In May 2014, Mercedes-Benz Canada’s S-Class led its category for the seventh consecutive month. In rising 56%, the S-Class outsold the BMW 7-Series and Audi A8 combined. Year-to-date, the S-Class has outsold the 7-Series, A8, Porsche Panamera, and Lexus LS combined.
Despite the S-Class’s big increases, the 7-Series’ massive jump, and the Jaguar XJ’s ten-unit improvement, segment-wide sales slid 3% in May because of the A8’s big losses, the Lexus LS’s lack of appeal in Canada, and the Panamera’s 21% drop.
Throw in the Cadillac XTS, Hyundai Equus, and Kia K900, however, and sales rose by a single unit to 349, rising 16% year-to-date. GCBC showcases that trio of large luxury cars with midsize luxury cars, not because of their size but because of their lower price points.
Cadillac sold 81 copies of the XTS in May, Hyundai sold 7 Equus sedans, and the K900 produced its lowest sales month yet. It’s been on sale since March, when 3 were sold. Another 3 were sold in April. 1 K900 was registered in May, according to Kia.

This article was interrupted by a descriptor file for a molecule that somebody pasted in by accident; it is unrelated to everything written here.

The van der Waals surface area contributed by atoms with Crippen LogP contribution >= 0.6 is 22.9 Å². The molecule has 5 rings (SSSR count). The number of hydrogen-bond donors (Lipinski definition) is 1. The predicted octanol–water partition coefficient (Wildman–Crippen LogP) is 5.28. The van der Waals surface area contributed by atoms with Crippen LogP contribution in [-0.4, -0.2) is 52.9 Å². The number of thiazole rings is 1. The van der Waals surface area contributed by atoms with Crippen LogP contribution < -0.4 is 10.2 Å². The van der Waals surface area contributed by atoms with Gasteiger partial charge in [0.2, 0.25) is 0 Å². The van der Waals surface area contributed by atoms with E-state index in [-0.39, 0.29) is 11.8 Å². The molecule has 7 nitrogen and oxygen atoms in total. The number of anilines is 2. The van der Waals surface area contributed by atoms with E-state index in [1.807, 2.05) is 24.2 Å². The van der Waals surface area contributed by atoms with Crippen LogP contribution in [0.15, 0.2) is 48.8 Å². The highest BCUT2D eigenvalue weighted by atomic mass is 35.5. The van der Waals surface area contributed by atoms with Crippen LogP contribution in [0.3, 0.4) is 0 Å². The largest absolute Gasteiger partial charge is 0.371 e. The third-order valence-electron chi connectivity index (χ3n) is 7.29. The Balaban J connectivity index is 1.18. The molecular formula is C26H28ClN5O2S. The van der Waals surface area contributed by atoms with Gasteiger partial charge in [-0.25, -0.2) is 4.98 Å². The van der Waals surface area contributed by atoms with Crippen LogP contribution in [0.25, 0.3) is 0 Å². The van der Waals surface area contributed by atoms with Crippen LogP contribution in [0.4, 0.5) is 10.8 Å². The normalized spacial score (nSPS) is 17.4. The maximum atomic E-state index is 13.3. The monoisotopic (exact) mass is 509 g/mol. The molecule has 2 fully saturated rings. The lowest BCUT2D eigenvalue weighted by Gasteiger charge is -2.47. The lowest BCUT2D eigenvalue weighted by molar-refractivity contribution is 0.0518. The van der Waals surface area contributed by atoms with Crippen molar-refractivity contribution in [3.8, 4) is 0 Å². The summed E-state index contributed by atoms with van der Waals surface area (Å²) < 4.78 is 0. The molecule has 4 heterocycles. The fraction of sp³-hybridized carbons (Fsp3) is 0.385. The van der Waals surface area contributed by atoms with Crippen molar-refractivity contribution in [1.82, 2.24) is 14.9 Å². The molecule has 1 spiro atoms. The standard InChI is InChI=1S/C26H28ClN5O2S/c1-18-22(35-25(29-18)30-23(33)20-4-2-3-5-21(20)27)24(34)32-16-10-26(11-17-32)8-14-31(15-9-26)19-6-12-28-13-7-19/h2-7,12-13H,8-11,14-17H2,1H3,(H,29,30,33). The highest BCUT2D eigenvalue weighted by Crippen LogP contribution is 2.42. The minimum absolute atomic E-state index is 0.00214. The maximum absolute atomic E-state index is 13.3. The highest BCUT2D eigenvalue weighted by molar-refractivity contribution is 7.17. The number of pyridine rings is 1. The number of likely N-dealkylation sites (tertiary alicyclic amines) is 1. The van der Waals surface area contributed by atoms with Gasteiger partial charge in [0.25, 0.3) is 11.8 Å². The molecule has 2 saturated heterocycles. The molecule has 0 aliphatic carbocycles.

This isn’t to say cars like the S-Class aren’t profitable, because they’re hugely profitable, particularly in bigger markets. But they’re not big parts of any automaker’s volume. Even at Mercedes-Benz Canada, only 3.6% of the brand’s non-Sprinter volume is generated by the S-Class. Although more than one out of every five Jaguars sold in Canada is an XJ, the XJ accounts for just 4.2% of all Jaguar-Land Rover volume.
You can click any model name in the tables below to find historical monthly and yearly U.S. auto sales data. You can also select a make and model at GCBC’s Sales Stats page. These tables are now sortable, so you can rank large luxury flagships any which way you like. Suggestions on how GCBC should break down segments can be passed on through the Contact page.